Both Kevin and I have noted the absurd Washington Post essay by Donald Luskin titled “A NATION OF EXAGGERATORS: Quit Doling Out That Bad-Economy Line.” It was published on Sunday morning, 12 to 24 hours before news broke that the American economy is basically in shambles, making it one of the most poorly timed pieces of punditry ever.
But what Kevin and I both missed is that Luskin advises John McCain on the economy! He admits it halfway through the piece, saying, “Full disclosure: I’m an adviser to John McCain’s campaign.”
Get a load of the wisdom Luskin is providing McCain. This is from the piece:
Things today just aren’t that bad. Sure, there are trouble spots in the economy, as the government takeover of mortgage giants Fannie Mae and Freddie Mac, and jitters about Wall Street firm Lehman Brothers, amply demonstrate. And unemployment figures are up a bit, too. None of this, however, is cause for depression — or exaggerated Depression comparisons.
Luskin follows this with a number of arguments (bolstered by statistics, of course) that would cause anyone with a rudimentary grasp of the American economy to spit out their coffee. Like this one:
A housing “slump,” a housing “crisis”? A “severe” price decline? According to the latest report from the National Association of Realtors, the median price of an existing home is up 8.5 percent from the low of last February. And according to the U.S. Census Bureau, the median price of a new home is up 1.3 percent from the low of last December. Home prices may not be at all-time highs — and there are pockets of continuing decline in some urban areas — but overall they’ve clearly stopped going down and have started to recover. So why keep proclaiming a “crisis” after it’s over?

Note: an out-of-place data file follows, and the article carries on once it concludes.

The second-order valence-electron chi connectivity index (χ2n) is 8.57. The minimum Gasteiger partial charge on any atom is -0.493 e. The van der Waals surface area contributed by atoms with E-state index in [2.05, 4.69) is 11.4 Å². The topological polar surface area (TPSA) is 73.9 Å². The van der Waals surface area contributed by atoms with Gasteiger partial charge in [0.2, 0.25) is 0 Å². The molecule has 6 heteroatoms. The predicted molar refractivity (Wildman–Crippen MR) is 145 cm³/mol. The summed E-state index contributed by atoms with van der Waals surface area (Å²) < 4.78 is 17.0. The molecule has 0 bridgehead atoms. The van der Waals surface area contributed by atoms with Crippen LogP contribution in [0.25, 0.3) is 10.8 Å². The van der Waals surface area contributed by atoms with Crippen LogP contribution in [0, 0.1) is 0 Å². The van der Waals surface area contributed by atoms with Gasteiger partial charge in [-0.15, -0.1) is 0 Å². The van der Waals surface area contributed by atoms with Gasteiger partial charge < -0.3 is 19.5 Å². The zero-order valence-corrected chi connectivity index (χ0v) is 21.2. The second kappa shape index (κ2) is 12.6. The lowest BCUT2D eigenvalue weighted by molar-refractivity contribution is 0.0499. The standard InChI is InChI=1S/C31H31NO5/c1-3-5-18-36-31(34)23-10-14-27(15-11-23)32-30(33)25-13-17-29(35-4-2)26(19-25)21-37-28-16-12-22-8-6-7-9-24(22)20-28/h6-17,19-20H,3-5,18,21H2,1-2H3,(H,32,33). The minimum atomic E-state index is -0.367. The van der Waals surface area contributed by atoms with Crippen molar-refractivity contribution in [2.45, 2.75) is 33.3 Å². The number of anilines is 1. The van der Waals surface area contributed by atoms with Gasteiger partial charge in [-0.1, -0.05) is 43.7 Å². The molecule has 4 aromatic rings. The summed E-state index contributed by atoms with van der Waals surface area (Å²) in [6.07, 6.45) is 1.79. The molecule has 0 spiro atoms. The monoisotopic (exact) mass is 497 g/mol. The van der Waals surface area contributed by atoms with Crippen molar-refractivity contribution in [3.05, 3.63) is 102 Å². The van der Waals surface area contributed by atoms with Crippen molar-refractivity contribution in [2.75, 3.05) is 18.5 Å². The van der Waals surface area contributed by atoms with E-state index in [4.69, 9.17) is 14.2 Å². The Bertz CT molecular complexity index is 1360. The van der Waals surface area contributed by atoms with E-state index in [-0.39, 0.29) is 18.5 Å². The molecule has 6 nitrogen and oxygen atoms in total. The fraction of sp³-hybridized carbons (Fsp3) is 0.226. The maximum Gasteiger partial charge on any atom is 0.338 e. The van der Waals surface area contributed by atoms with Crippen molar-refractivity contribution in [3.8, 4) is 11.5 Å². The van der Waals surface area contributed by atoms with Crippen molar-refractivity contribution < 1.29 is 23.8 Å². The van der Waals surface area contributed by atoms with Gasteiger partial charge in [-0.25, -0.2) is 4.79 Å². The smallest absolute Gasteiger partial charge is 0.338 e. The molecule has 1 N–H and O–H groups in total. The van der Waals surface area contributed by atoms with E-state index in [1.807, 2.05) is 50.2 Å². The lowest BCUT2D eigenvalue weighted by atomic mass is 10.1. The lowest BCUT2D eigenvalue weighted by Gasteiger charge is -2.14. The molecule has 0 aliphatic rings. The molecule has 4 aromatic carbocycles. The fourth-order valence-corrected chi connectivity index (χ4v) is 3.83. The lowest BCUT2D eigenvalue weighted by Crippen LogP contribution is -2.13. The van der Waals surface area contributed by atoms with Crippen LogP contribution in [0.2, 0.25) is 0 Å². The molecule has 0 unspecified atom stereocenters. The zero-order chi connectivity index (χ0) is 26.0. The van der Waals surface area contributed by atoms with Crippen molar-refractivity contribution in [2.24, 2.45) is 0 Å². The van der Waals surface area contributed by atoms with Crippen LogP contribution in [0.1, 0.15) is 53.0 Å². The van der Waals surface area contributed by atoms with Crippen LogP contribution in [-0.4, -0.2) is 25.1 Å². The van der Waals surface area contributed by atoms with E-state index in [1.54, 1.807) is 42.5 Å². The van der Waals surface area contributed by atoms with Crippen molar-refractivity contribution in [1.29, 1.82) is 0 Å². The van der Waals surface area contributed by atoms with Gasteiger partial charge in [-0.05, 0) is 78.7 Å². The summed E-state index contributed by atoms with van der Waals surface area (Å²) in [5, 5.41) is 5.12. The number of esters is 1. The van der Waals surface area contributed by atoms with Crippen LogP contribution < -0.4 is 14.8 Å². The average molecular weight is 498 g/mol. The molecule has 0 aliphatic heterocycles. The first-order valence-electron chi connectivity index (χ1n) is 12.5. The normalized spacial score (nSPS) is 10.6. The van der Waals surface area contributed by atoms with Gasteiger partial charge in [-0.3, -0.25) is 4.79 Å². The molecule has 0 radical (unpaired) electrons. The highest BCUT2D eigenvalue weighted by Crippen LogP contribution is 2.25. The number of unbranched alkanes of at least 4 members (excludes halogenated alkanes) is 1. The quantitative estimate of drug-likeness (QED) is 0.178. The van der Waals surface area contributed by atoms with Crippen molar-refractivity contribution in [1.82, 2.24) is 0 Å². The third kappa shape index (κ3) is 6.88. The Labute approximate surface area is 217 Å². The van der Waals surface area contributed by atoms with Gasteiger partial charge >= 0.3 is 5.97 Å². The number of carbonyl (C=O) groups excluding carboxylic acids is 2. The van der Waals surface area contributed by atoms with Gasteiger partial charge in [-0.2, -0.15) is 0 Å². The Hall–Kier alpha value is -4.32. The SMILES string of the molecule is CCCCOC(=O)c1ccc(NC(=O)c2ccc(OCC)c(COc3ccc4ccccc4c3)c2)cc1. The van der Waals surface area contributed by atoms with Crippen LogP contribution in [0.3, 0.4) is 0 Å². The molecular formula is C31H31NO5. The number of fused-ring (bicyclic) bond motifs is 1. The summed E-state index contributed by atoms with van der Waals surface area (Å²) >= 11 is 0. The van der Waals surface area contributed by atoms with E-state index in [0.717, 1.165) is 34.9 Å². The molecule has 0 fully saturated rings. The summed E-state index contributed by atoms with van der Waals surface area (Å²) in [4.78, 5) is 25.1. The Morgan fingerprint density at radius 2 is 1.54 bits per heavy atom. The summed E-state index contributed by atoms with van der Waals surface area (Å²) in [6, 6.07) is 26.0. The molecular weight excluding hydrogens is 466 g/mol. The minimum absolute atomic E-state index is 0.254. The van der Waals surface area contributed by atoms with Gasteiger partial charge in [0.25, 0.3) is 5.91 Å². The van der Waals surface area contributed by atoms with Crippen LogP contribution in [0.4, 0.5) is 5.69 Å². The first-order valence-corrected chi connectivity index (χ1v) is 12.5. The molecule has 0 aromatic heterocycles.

Sure, yeah, the housing crisis (sorry, “crisis”) is over. Over! All those investment banks that are tanking because of their investments in mortgage-backed securities… well, shoot, I guess Donald Luskin will have a hard time explaining them. But frankly, Luskin is more interested in telling you to shut your worrying pie-hole. He writes:
McCain campaign adviser and former U.S. senator Phil Gramm was right in July when he said that our current state “is a mental recession.” Maybe he was out of line when he added that the United States has become “a nation of whiners.” But when it comes to the economy, we have surely become a nation of exaggerators.
Got that? Donald Luskin doesn’t want to hear one word about gas prices, you underinsured, economically-insecure middle class putz! The economy is wonderful and unicorns are prancing with anthropomorphized rainbows among showers of glitter in the clouds.